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Symptoms of Sickle Cell Disease

  • Cynthia M. Johnson, MA
Publication Type:

Condition InDepth

Symptoms of Sickle Cell Disease

Symptoms of sickle cell disease appear in a baby's first year of life.

The disease causes periods of pain called pain crises. Symptoms depend on which tissues or organs are affected.

Symptoms may be:

  • Fever
  • Nausea
  • Swollen hands and feet
  • Pain in the:
    • Chest
    • Belly
    • Arms and legs
    • Bones and joints
    • Penis—from long erections
  • Symptoms of anemia, such as:
    • Tiredness, headache, or lightheadedness
    • Breathing problems
  • jaundice—yellowing of the eyes and skin

Sickle cell disease can lead to other issues, such as:

  • Heart and blood vessel problems, such as:
  • Skin and gum problems
  • Vision problems
  • Kidney infections and kidney damage
  • Bone problems
  • Problems with the spleen, liver, or gallbladder
  • Delayed puberty
  • Learning and behavioral problems

Pain crisis can be triggered by:

  • Smoking
  • Exercise
  • Changes in oxygen levels and air pressure
  • Fever or infection
  • Dehydration


  • Pinto VM, Balocco M, et al. Sickle cell disease: a review for the internist. Intern Emerg Med. 2019;14(7):1051-1064.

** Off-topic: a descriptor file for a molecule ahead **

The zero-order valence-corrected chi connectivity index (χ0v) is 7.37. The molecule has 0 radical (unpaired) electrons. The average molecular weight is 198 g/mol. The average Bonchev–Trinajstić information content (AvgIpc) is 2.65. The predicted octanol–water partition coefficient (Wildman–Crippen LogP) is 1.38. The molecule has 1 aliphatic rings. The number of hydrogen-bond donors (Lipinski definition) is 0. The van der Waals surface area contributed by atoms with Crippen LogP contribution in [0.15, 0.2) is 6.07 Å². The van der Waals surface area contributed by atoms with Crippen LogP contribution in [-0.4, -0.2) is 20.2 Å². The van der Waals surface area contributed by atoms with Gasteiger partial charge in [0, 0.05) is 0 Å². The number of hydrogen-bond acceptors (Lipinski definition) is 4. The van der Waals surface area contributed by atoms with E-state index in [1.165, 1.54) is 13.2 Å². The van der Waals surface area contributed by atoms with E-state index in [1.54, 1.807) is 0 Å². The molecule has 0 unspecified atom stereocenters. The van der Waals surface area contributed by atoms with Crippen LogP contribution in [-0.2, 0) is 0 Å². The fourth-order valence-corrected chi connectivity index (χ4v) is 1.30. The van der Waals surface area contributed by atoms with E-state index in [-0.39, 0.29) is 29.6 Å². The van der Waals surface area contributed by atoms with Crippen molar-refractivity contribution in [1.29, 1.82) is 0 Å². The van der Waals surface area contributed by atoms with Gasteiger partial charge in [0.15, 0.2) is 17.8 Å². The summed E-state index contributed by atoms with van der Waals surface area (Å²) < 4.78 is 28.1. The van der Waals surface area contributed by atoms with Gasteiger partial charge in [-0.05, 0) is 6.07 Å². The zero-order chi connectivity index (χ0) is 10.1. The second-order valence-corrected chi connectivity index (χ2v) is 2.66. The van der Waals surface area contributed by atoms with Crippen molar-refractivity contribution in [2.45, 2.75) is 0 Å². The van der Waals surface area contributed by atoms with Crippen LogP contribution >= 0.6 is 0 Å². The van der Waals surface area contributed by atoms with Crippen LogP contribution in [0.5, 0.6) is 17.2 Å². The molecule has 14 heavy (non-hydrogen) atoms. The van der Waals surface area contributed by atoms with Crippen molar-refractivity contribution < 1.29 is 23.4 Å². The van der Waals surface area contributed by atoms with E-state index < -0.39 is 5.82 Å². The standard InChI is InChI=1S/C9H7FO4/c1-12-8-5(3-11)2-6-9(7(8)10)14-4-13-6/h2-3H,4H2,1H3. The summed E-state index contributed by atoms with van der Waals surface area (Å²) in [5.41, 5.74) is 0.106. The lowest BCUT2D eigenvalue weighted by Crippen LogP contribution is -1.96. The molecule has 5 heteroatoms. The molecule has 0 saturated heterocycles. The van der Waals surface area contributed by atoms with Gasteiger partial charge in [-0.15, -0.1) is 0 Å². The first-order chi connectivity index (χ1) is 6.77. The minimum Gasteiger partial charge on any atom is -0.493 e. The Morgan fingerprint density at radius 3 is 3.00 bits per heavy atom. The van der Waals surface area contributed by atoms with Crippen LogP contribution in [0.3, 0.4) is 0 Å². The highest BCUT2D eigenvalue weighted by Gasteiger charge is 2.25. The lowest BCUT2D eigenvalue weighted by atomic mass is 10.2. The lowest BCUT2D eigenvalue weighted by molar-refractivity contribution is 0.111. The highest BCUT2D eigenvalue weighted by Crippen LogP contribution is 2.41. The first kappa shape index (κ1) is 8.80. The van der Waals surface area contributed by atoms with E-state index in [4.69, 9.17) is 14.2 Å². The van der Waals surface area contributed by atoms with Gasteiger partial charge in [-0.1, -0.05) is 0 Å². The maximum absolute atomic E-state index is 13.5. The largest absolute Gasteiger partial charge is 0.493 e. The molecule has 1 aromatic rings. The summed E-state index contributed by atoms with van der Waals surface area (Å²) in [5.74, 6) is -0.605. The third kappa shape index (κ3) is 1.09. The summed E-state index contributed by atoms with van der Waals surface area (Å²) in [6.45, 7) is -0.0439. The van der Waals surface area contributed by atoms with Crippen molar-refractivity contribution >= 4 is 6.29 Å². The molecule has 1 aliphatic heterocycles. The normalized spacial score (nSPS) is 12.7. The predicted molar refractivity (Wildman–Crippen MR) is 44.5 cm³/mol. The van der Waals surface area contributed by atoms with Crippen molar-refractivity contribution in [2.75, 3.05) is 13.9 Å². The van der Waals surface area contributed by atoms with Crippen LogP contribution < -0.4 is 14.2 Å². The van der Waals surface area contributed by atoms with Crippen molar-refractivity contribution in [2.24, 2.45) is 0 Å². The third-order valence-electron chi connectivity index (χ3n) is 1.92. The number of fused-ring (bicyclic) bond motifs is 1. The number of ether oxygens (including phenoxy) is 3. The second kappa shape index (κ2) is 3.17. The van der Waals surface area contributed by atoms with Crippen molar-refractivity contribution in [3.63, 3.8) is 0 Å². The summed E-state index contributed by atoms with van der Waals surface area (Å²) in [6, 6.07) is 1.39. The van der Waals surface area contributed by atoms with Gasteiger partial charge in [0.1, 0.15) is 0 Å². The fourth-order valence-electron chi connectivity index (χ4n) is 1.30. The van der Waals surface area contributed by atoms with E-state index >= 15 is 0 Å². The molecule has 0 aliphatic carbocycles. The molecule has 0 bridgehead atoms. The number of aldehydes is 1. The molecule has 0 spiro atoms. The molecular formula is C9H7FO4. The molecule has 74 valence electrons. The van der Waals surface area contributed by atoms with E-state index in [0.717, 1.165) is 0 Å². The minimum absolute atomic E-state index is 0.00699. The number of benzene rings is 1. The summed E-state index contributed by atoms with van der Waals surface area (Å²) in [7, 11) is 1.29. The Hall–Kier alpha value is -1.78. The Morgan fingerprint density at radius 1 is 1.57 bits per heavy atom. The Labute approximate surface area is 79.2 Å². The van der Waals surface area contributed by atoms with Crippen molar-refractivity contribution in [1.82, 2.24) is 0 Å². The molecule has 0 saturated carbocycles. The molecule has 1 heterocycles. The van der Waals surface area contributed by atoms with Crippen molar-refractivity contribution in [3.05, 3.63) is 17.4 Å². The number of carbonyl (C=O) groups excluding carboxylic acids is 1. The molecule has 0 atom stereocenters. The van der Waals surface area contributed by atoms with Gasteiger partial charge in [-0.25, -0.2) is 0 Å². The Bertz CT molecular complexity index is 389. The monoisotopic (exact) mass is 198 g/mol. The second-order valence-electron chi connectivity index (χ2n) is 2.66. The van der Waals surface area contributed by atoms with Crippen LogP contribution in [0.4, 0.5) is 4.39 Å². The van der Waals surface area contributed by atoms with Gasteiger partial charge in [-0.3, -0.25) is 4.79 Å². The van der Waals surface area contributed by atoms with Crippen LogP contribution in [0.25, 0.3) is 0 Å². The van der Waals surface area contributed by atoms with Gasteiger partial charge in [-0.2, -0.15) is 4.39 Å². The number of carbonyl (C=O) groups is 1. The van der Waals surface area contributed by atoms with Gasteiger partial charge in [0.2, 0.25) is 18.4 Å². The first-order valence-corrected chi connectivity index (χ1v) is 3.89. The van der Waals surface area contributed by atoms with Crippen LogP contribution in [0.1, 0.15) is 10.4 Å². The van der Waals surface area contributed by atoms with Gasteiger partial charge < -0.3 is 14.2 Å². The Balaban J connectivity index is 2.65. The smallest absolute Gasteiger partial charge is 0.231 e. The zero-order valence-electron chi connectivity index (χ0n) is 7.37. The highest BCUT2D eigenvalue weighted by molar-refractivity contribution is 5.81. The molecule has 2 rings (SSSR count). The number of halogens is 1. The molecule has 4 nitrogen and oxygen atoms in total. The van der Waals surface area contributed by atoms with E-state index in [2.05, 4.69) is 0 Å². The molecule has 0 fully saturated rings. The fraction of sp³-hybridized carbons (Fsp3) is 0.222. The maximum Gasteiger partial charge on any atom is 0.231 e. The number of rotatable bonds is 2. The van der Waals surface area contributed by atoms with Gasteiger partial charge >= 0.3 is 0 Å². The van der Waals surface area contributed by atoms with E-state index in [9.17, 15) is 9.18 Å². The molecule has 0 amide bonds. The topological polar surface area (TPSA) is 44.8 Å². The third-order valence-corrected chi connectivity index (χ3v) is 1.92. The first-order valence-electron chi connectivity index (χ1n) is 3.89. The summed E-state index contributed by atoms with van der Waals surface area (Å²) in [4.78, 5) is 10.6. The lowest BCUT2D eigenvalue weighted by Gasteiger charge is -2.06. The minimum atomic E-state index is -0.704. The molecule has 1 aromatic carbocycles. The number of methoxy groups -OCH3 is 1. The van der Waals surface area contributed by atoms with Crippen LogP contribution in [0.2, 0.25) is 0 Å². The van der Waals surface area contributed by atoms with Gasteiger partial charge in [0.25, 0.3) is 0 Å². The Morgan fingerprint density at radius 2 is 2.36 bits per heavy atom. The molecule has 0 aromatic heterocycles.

• Sickle cell disease. Centers for Disease Control and Prevention website. Available at: https://www.cdc.gov/ncbddd/sicklecell/index.html.
  • Sickle cell disease. Kids Health—Nemours Foundation website. Available at: http://kidshealth.org/en/parents/sickle-cell-anemia.html.
  • Sickle cell disease in adults and adolescents. EBSCO DynaMed website. Available at: https://www.dynamed.com/condition/sickle-cell-disease-in-adults-and-adolescents.
  • Sickle cell disease in infants and children. EBSCO DynaMed website. Available at: https://www.dynamed.com/condition/sickle-cell-disease-in-infants-and-children
  • What is sickle cell disease? National Heart, Lung, and Blood Institute website. Available at: https://www.nhlbi.nih.gov/health/sickle-cell-disease.


  • Kari Kuenn, MD
Last Updated:

This content is reviewed regularly and is updated when new and relevant evidence is made available. This information is neither intended nor implied to be a substitute for professional medical advice. Always seek the advice of your physician or other qualified health provider prior to starting any new treatment or with questions regarding a medical condition.